Busy morning: conversations with people who know the situations in Iraq, Afghanistan, Bosnia and Kosovo really well. What’s the common denominator? Ethnic strife, which makes everything so much harder. Each of my interlocutors (that’s people you talk with in diplomatese) has his/her own agenda and views. Here are my conclusions:
Not going badly. Much more Sunni ethnic nationalism than in the past, with Sunnis and Kurds getting on better as the Sunnis start thinking about wanting one or more regions of their own. Maaliki managing to maintain the fragmentation and shifting alliances that keep him in power, even as he continues to gain greater control over the army. Arrests of Ba’athists and Exxon contract with the Kurds are not causing giant problems: Iraqiyya is staying in the government and the Exxon move brings pressure on Baghdad to pass the oil law. Both sides reasonably content with the American withdrawal, looking forward to stronger implementation of the Strategic Framework Agreement that will now govern the bilateral relationship. Not clear however whether they see implementation of that agreement in the same way.
Not going well. Governance is the main issue. This is well-recognized among the Americans, who regard the 2014 presidential succession, strengthening of independent institutions, and improvement of national and provincial planning and budgeting as the governance priorities. But there is not a lot of sign of progress, despite substantial effort. Governance is difficult. President Karzai’s way of governing is not one we can ever much like, as it involves behaviors that we regard as corrupt, but creating an alternative requires a degree of commitment and sophistication that the now declining American presence is not likely to display.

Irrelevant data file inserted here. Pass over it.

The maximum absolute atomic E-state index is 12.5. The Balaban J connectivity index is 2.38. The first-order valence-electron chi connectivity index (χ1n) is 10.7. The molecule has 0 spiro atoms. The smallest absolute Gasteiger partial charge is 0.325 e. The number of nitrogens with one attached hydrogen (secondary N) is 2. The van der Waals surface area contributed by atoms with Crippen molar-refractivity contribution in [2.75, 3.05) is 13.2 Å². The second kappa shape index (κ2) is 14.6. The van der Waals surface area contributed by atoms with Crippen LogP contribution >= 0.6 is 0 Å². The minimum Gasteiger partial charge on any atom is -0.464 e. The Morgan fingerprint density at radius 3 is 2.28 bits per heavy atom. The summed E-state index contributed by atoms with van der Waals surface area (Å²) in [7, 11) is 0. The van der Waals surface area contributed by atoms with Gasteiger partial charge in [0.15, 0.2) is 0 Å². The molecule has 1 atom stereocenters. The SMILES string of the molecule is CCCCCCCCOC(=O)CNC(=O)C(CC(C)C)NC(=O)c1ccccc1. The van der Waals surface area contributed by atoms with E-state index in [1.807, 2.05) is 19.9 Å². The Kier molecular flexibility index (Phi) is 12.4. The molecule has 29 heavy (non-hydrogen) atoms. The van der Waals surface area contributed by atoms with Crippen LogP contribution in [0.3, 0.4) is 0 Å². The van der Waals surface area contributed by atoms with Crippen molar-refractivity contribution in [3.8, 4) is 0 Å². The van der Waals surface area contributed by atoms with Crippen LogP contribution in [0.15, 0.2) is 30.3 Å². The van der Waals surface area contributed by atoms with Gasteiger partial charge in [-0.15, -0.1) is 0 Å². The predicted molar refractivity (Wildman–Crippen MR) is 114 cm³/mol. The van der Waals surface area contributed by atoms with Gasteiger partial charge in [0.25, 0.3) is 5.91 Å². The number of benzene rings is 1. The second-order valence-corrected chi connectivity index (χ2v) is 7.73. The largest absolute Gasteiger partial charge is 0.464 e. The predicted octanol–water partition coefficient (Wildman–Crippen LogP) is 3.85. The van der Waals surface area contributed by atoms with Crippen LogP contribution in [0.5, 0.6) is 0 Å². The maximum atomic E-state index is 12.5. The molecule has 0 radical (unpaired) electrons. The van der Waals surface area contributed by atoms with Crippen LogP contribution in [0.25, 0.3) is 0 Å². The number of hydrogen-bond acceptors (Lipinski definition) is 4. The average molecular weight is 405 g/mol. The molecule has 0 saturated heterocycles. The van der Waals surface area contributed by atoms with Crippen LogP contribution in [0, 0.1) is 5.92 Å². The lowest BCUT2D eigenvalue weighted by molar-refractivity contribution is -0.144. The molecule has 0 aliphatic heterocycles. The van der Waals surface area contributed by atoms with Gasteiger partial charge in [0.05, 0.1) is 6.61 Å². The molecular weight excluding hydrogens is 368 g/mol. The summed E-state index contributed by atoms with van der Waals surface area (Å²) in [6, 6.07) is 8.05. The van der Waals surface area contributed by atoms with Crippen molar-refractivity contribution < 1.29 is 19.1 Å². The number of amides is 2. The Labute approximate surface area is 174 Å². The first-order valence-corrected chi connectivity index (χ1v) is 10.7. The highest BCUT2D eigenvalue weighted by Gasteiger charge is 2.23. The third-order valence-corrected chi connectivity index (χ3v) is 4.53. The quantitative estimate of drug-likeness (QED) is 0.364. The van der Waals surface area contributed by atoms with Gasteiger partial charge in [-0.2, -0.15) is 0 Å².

No prospect of forming a “state” government (that’s what they call the central government), ten months after elections. Meanwhile the Federation half (51%) of Bosnia, led by engineer turned Social Democrat Zlatko Lagumdžija, is competing with Republika Srpska (49%), led by social democrat turned ethnic nationalist Milorad Dodik, for both improved governance and political clout. RS is thought to be running out of money and is borrowing at high rates. Federation has recently borrowed at lower rates. RS is trying hard to negotiate pre-accession funding and other matters directly with the European Commission, which is inclined to accommodate. The Federation is intervening to prevent this, in order to preserve the prerogatives of the state government and block RS from weakening it further.
No clear solution has emerged yet to the problems of the north, where Serbia still controls the territory. There is hope NATO and EULEX will resolve the issue of collection of taxes at the border posts, seized by Pristina last summer, but governance in the north is a bigger problem and can only be solved with Belgrade’s cooperation, which has not been forthcoming. It is not clear what the Europeans will insist on as the price for a positive decision on EU candidacy, due December 9, even though Merkel was clear enough on the need to eliminate the Serbian “parallel structures.” Meanwhile Pristina is weighing constitutional amendments, which may provide for popular election of the president (rather than election in parliament). But then they might have to augment the functions of the president as well.
All in all, not such a bad picture, if you consider the very real difficulties of post-war state building, which is a decades-long process. Afghanistan is the greatest of the concerns–it is just very difficult to picture how the situation there comes out well enough for U.S. troops to be able to stay on after 2014, an idea Karzai has been trying to sell to this week’s loya jirga. And even more difficult to picture how we would leave Afghanistan if things do not straighten out.
More than a little difficult to sum up today’s Middle East Institute “game changer” conference in a few words, but here’s a try:
1. Enthusiasm for Arab spring, with lots of uncertainty about both transition and how it will come out in the end. It is still the first five minutes. Economic problems loom.
2. Tunisia could be a hopeful bellwether: good electoral process, moderate Islamist victory, clear roadmap.